“..and perhaps it will be pleasing to have remembered these things one day.”
Virgil, The Aeneid
I have to admit it: it’s been hard for me recently as I think back on when my children were younger.
A few days ago my wife and I, and our eight year old son—who is seven years younger than the youngest of the five children above him—were finally cleaning out the basement. This necessarily included going through our huge stash of toys. I’m a little embarrassed to say that many play-things for all ages have accumulated there through the years. It was a tour through the stages of our children’s lives.
Each set of toys—‘little people,’ tinker toys, Lincoln logs—or figurine or doll or sword brought back images of the children, with all the passion and vigor of their childhood. Some things we set aside and kept, but most we discarded. Long use has taken its toll, and the time has come.
My wife and I tried to keep our focus, knowing what needs to be done and that we need to let go. A little later, when our youngest was in another room, we looked at each other, and we began to weep. As we held each other, we remembered with a strange blend of sorrow and joy so very many things. In the end, my wife reminded me that we need to be careful; our youngest must not think that we are living in the past.
Memory. One can use it to live in the past, or one can use to live in the present more fully, with gratitude. To be a person who remembers well is first to be grateful, and to see how the past exists in the present—since the cause is always in the effect. It is also a way of bringing out the power and reality of the past.
What our children were is part of who they are, and always will be. To lose sight of this is to lose sight of what endures even while some things are lost in the passage of time.
When children have grown, it is the honor and privilege of parents to be guardians of what was. Who else was and is so close to that precious reality and thus is capable of preserving it? But not preserving it like canning vegetables for the root cellar, or anxiously holding on to what we can’t let go.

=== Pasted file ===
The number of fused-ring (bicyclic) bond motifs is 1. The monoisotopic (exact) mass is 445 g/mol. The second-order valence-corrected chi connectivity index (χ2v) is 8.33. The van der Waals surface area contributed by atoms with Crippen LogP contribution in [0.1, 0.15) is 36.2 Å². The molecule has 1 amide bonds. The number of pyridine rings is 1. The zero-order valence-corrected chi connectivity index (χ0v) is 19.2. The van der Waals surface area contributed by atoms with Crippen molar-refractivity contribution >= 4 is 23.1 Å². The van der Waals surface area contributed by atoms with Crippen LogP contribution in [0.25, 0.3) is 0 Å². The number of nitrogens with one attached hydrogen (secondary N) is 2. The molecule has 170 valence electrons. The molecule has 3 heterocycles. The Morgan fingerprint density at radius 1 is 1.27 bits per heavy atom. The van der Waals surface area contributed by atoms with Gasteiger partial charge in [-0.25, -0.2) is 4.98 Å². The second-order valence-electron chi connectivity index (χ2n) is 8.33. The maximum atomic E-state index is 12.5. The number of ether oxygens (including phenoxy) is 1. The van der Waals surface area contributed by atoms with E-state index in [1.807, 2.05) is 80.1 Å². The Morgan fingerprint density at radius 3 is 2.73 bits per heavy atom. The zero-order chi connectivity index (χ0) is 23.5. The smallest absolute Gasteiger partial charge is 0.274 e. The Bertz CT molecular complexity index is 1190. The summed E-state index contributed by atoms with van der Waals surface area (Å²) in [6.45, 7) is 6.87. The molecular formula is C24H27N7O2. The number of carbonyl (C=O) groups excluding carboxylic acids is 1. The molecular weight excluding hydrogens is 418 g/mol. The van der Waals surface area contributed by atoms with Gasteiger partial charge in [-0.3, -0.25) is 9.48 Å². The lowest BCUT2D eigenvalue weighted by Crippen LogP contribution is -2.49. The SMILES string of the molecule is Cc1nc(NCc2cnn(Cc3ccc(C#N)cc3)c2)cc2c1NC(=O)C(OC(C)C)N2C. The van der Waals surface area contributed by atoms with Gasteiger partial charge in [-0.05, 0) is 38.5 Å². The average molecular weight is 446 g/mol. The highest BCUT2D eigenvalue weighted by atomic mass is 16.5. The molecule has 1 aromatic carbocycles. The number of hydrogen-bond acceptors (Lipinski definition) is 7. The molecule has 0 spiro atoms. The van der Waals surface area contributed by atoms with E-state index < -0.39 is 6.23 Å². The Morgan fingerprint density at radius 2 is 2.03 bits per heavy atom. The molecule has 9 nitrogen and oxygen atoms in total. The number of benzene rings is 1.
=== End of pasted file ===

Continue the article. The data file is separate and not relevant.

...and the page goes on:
Somehow this preserving is about something that can and will remain, something that remains ours to cherish —if we have eyes to see, and if we are willing to let go and to suffer, to give them life, which is what we always wanted.
The astounding gift of parenting is that it keeps calling us to new stages of giving, and in that giving to become ourselves, and receive back more than we have given, one hundred-fold.
“But do not think you can at all,
By knocking on the window, call
That child to hear you. He intent
Is all on his play-business bent.
He does not hear, he will not look,
Nor yet be lured out of this book.
For, long ago, the truth to say,
He has grown up and gone away,
And it is but a child of air
That lingers in the garden there.”
R.L. Stevenson, A Child’s Garden of Verses
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An absolutely beautiful read this eve of Thanksgiving.
Thank you, Christine. Have a wonderful Thanksgiving with your family!
This post made me cry. Once again, you read my heart, Dr. Cuddeback. We are at the end of our childrearing journey. The youngest of 9 children is almost 8. Thank you for the reminder to live in the present (mostly) and do the joyful work at hand.